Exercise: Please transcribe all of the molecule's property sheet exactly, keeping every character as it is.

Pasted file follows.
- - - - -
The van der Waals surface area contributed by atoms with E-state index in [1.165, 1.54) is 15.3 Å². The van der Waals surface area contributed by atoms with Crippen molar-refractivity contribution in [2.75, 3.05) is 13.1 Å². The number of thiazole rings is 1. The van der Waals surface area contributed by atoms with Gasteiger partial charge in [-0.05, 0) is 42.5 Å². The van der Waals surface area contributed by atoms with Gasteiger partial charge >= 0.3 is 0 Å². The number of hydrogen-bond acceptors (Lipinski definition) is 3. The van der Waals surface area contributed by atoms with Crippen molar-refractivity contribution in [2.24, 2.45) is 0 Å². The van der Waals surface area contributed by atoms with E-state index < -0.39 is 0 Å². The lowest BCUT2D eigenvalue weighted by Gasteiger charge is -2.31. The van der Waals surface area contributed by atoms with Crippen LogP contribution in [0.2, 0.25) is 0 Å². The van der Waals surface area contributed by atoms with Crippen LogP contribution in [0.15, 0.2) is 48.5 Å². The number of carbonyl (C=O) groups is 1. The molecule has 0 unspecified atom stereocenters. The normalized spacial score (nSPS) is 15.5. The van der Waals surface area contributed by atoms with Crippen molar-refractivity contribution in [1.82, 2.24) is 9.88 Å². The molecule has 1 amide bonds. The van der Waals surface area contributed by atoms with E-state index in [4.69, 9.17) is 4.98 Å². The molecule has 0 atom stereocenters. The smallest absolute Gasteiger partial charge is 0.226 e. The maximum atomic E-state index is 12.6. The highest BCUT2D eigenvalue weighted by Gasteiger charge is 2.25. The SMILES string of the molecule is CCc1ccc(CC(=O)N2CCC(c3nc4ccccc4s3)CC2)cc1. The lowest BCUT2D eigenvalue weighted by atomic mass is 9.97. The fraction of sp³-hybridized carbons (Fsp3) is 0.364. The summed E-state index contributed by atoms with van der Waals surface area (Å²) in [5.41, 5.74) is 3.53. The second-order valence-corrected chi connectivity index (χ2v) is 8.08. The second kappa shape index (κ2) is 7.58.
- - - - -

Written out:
The van der Waals surface area contributed by atoms with E-state index in [1.165, 1.54) is 15.3 Å². The van der Waals surface area contributed by atoms with Crippen molar-refractivity contribution in [2.75, 3.05) is 13.1 Å². The number of thiazole rings is 1. The van der Waals surface area contributed by atoms with Gasteiger partial charge in [-0.05, 0) is 42.5 Å². The van der Waals surface area contributed by atoms with Gasteiger partial charge >= 0.3 is 0 Å². The number of hydrogen-bond acceptors (Lipinski definition) is 3. The van der Waals surface area contributed by atoms with Crippen molar-refractivity contribution in [2.24, 2.45) is 0 Å². The van der Waals surface area contributed by atoms with E-state index < -0.39 is 0 Å². The lowest BCUT2D eigenvalue weighted by Gasteiger charge is -2.31. The van der Waals surface area contributed by atoms with Crippen LogP contribution in [0.2, 0.25) is 0 Å². The van der Waals surface area contributed by atoms with Crippen LogP contribution in [0.15, 0.2) is 48.5 Å². The number of carbonyl (C=O) groups is 1. The molecule has 0 unspecified atom stereocenters. The normalized spacial score (nSPS) is 15.5. The van der Waals surface area contributed by atoms with Crippen molar-refractivity contribution in [1.82, 2.24) is 9.88 Å². The molecule has 1 amide bonds. The van der Waals surface area contributed by atoms with E-state index in [4.69, 9.17) is 4.98 Å². The molecule has 0 atom stereocenters. The smallest absolute Gasteiger partial charge is 0.226 e. The maximum atomic E-state index is 12.6. The highest BCUT2D eigenvalue weighted by Gasteiger charge is 2.25. The SMILES string of the molecule is CCc1ccc(CC(=O)N2CCC(c3nc4ccccc4s3)CC2)cc1. The lowest BCUT2D eigenvalue weighted by atomic mass is 9.97. The fraction of sp³-hybridized carbons (Fsp3) is 0.364. The summed E-state index contributed by atoms with van der Waals surface area (Å²) in [5.41, 5.74) is 3.53. The second-order valence-corrected chi connectivity index (χ2v) is 8.08. The second kappa shape index (κ2) is 7.58.